'A valuable addition to your study'

ATLAS student Robin Ross and Federica Tagliavini, Master student European and International Studies at the Universityof Trento, take part in the Autumn Challenge, an extracurricular education programme powered by ECIU University. They have been working on a challenge for more than two months now and are sharing their experience and findings so far.

  • ‘A valuable addition to my studies’

    Robin Ross (19) is a second-year undergraduate at ATLAS and his participation is based on personal interest. ‘It is a nice addition to my academic work.’

    What he is looking forward to most, is writing strategic policies and working out scenarios. ‘Work that I have never done before. A good learning opportunity. We work hands-on and learn in practice.’

    Together with four other students, Robin is working on a challenge from the municipality of Enschede that needs a strategic policy for the transformation to a circular economy and the role the government plays in this. It is up to the students to do research, carry out analyses, collect best practices and conduct interviews with entrepreneurs and to talk to other, relevant stakeholders from the field.

    Real contribution

    That all these activities contribute to the solution of a real, existing issue is a big plus for Robin. ‘It was not made up. We work in an existing environment with experts. That is a big difference compared with fictitious cases. This is much more awesome. The municipal employees will be using our results in their work later on. In this way, we really do our bit for the circular city of Enschede.’ He works with two other UT students and a student from Finland (Tampere University) and one from France (INSA). ‘We get along quite well, have fun together, and learn from each other.’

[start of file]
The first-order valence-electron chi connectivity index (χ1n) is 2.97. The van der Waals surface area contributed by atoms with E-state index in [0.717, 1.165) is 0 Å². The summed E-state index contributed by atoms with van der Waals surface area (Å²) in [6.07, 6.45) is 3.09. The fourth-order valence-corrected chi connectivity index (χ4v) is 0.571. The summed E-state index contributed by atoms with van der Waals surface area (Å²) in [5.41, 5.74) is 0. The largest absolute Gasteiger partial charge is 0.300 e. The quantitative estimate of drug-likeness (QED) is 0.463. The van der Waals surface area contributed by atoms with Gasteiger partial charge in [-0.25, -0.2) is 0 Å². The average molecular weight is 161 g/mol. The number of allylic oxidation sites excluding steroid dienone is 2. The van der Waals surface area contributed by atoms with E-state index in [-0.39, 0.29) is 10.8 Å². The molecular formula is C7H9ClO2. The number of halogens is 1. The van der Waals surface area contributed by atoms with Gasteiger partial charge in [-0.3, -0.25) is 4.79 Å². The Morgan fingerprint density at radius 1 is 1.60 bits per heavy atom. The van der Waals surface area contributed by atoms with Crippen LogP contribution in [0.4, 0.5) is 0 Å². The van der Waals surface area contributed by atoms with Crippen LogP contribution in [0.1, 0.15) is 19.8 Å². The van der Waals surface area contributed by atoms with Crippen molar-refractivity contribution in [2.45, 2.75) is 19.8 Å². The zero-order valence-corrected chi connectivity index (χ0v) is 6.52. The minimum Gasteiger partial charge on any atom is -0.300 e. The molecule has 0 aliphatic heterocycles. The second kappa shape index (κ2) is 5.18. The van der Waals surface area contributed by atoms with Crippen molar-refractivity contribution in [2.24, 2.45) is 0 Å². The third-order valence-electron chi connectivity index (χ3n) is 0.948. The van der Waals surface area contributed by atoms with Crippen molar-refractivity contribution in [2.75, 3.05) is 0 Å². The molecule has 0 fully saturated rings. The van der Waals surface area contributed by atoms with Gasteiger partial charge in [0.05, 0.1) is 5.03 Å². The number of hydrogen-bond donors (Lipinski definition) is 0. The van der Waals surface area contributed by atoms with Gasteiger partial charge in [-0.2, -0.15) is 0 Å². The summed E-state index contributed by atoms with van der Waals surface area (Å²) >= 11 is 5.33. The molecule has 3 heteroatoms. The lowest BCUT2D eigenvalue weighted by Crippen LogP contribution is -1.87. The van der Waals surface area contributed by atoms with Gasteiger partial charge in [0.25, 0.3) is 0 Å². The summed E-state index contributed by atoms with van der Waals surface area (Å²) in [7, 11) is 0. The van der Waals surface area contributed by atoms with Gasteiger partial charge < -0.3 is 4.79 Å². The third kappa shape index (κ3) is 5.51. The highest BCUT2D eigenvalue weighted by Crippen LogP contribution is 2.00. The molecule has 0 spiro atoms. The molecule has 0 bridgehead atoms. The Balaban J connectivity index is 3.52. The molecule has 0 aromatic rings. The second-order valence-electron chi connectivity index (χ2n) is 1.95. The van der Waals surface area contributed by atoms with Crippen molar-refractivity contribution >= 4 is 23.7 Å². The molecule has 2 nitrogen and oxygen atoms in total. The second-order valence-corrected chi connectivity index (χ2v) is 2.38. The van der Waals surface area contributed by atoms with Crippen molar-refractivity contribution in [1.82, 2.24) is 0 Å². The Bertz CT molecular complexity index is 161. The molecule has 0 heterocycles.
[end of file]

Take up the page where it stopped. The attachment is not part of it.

In addition to the challenge, the programme offers workshops, meetings on current topics, and cultural activities. ‘The format stands. It looks attractive and well-structured. I really felt like getting started. In these few weeks, I have got to know many people, worldwide, developed new skills, and met the real work field. At first I did not know much about the theme smart resilient and happy communities, but it fits in with my interests. A programme like this is a good opportunity to go more in-depth and a valuable addition to my studies.’

  • 'I have matured a lot'

    Can you tell me about your findings and experience so far?

    “I am very much enjoying the Autumn Challenge program so far. I am mastering new skills and I am learning new things both through online classes and group-work exercises. The program is well structure; classes are scheduled almost every weekend. However, as students we are free to manage our challenge on our own: decide the outcome, what steps to take to reach our ultimate goal. It has been two and an half months of work, and I think I have matured a lot.”

    Why did you decide to take part in the challenge?